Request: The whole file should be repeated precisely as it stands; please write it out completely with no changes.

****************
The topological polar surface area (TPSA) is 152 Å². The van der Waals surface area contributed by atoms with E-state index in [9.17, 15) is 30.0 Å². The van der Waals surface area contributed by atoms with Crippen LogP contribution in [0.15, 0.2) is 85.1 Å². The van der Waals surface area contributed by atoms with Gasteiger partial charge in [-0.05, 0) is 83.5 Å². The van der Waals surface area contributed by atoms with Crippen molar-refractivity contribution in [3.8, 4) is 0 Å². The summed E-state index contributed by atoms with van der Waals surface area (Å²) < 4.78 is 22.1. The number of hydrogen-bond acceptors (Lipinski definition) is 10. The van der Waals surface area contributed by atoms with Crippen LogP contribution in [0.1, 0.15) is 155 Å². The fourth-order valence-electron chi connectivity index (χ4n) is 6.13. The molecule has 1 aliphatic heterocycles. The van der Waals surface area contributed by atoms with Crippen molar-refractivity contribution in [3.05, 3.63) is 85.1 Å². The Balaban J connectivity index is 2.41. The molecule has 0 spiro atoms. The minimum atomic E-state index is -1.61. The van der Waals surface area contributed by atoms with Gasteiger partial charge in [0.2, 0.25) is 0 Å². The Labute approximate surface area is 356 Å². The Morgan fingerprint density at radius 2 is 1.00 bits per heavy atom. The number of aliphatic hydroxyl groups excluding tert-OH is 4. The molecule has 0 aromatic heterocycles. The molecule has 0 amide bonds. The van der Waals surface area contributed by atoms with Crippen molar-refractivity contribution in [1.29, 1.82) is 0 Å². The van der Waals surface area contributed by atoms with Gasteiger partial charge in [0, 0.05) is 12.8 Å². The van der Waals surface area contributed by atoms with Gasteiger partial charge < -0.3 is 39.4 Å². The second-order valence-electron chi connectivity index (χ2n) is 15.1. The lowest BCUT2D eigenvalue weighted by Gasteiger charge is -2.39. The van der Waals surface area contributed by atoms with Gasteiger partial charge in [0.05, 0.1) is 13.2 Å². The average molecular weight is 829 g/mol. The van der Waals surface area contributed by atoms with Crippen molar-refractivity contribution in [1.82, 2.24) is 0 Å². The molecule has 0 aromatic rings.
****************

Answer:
The topological polar surface area (TPSA) is 152 Å². The van der Waals surface area contributed by atoms with E-state index in [9.17, 15) is 30.0 Å². The van der Waals surface area contributed by atoms with Crippen LogP contribution in [0.15, 0.2) is 85.1 Å². The van der Waals surface area contributed by atoms with Gasteiger partial charge in [-0.05, 0) is 83.5 Å². The van der Waals surface area contributed by atoms with Crippen molar-refractivity contribution in [3.8, 4) is 0 Å². The summed E-state index contributed by atoms with van der Waals surface area (Å²) < 4.78 is 22.1. The number of hydrogen-bond acceptors (Lipinski definition) is 10. The van der Waals surface area contributed by atoms with Crippen LogP contribution in [0.1, 0.15) is 155 Å². The fourth-order valence-electron chi connectivity index (χ4n) is 6.13. The molecule has 1 aliphatic heterocycles. The van der Waals surface area contributed by atoms with Crippen molar-refractivity contribution in [3.05, 3.63) is 85.1 Å². The Balaban J connectivity index is 2.41. The molecule has 0 spiro atoms. The minimum atomic E-state index is -1.61. The van der Waals surface area contributed by atoms with Gasteiger partial charge in [0.2, 0.25) is 0 Å². The Labute approximate surface area is 356 Å². The Morgan fingerprint density at radius 2 is 1.00 bits per heavy atom. The number of aliphatic hydroxyl groups excluding tert-OH is 4. The molecule has 0 aromatic heterocycles. The molecule has 0 amide bonds. The van der Waals surface area contributed by atoms with Crippen molar-refractivity contribution in [1.29, 1.82) is 0 Å². The van der Waals surface area contributed by atoms with Gasteiger partial charge in [0, 0.05) is 12.8 Å². The van der Waals surface area contributed by atoms with Gasteiger partial charge < -0.3 is 39.4 Å². The second-order valence-electron chi connectivity index (χ2n) is 15.1. The lowest BCUT2D eigenvalue weighted by Gasteiger charge is -2.39. The van der Waals surface area contributed by atoms with Gasteiger partial charge in [0.05, 0.1) is 13.2 Å². The average molecular weight is 829 g/mol. The van der Waals surface area contributed by atoms with Crippen molar-refractivity contribution in [1.82, 2.24) is 0 Å². The molecule has 0 aromatic rings.